Like many chronic conditions, there’s a mental health aspect to tinnitus. Dealing with the symptoms isn’t the only difficulty. It’s finding the inner fortitude and resilience to do it on a regular basis without knowing whether they will ever recede once and for all. Unfortunately, for some people, tinnitus can result in depression.
Persistent tinnitus has been connected to a higher instance of suicide, especially in women, according to research published in the Journal of American Medical Association and conducted by Stockholm Public Health Cohort (SPHC).
What’s The Link Between Tinnitus And Suicide?
In order to identify any type of connection between tinnitus and suicide, researchers at the SPHC surveyed around 70,000 people (Accurate, reliable results require large sample sizes).
Here are some of the results:
- 22.5% of the participants reported having tinnitus.
- Suicide attempts happened with 9% of women with significant tinnitus.
- Out of the men with severe tinnitus, 5.5% had attempted suicide.
- A hearing professional diagnosed tinnitus in only 2.1% of participants.
It’s clear that women with tinnitus have a higher rate of suicide and researchers are attempting to raise awareness for them. These findings also indicate that a large portion of people suffering from tinnitus don’t get a diagnosis or get professional assistance. Not only are there therapies for tinnitus, many people experience relief by wearing hearing aids.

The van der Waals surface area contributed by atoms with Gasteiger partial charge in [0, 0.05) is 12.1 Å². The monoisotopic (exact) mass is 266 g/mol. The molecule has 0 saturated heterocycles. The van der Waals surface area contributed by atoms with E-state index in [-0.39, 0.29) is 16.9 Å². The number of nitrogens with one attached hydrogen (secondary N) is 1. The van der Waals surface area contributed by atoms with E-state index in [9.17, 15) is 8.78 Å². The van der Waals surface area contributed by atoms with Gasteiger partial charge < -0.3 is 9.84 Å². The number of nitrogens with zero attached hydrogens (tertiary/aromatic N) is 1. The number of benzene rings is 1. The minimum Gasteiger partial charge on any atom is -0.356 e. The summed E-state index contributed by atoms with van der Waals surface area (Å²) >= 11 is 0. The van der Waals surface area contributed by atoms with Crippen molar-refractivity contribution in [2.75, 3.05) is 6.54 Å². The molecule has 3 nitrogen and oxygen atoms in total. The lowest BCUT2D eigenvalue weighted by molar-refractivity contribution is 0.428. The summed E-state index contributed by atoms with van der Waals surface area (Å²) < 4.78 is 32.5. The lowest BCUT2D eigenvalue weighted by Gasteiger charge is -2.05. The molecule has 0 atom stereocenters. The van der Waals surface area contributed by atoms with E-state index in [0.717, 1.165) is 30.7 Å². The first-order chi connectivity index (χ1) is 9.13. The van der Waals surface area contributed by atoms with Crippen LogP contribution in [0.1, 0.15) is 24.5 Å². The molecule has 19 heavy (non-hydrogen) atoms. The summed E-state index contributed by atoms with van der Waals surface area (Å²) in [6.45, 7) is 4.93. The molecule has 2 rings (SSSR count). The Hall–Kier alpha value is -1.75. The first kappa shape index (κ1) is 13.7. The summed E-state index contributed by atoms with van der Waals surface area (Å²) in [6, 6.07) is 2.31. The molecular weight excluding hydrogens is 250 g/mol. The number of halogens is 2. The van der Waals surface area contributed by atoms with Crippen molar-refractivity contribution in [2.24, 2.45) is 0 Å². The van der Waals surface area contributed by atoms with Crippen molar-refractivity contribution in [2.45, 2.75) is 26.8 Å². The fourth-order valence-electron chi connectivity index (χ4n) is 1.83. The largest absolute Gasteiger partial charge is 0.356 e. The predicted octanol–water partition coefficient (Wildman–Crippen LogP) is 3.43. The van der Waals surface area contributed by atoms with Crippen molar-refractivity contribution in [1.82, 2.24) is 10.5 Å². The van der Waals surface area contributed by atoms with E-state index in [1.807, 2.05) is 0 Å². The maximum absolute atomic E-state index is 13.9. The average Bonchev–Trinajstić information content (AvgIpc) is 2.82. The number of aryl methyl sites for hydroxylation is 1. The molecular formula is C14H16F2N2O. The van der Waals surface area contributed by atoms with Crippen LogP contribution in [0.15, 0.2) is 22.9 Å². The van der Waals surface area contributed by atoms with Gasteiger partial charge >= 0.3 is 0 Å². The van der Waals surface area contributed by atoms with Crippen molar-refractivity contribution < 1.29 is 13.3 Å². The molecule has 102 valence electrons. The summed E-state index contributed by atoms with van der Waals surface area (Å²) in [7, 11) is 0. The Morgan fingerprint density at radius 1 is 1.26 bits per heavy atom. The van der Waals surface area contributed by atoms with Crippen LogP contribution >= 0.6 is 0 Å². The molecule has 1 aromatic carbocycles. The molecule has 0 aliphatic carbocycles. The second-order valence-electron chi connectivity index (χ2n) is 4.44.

Are These Universal Findings?
This study must be replicated in other parts of the world, with different sized populations, and eliminating other variables before we can come to any broad generalizations. In the meantime, we need to take these findings seriously.
What’s The Underlying Meaning of This Research?
The study was inconclusive about why women had a higher suicide rate than men but that was definitely the result. There are numerous reasons why this might be but the data doesn’t pinpoint any one reason why this might be.
Here are some things to pay attention to:
Some Tinnitus is Not “Severe”
First off, the vast majority of people who have experienced tinnitus do not have “severe” tinnitus. That doesn’t mean moderate or slight cases of tinnitus don’t have their own challenges. But the suicide risk for women was much more pronounced for women who reported “severe” tinnitus symptoms.
Low Numbers of Participants Were Diagnosed
Possibly the next most surprising conclusion in this study is that fairly few individuals were actually diagnosed with tinnitus, even though they had moderate to severe symptoms.
This is, perhaps, the most significant area of possibility and one of the best ways to reduce suicide or other health risks simultaneously. Here are a few of the numerous advantages that can come from tinnitus treatment:
- Those who are treated for tinnitus can learn to better manage their symptoms.
- Hearing impairment can be treated and tinnitus is commonly a warning sign.
- Depression is often improved with tinnitus treatment.
Tinnitus And Hearing Loss
Up to 90% of people who cope with tinnitus also have hearing loss according to some studies and managing hearing loss by wearing hearing aids can help reduce tinnitus symptoms. Some hearing aids, in fact, actually come with features that target the symptoms of tinnitus. To learn if hearing aids can help you, make an appointment.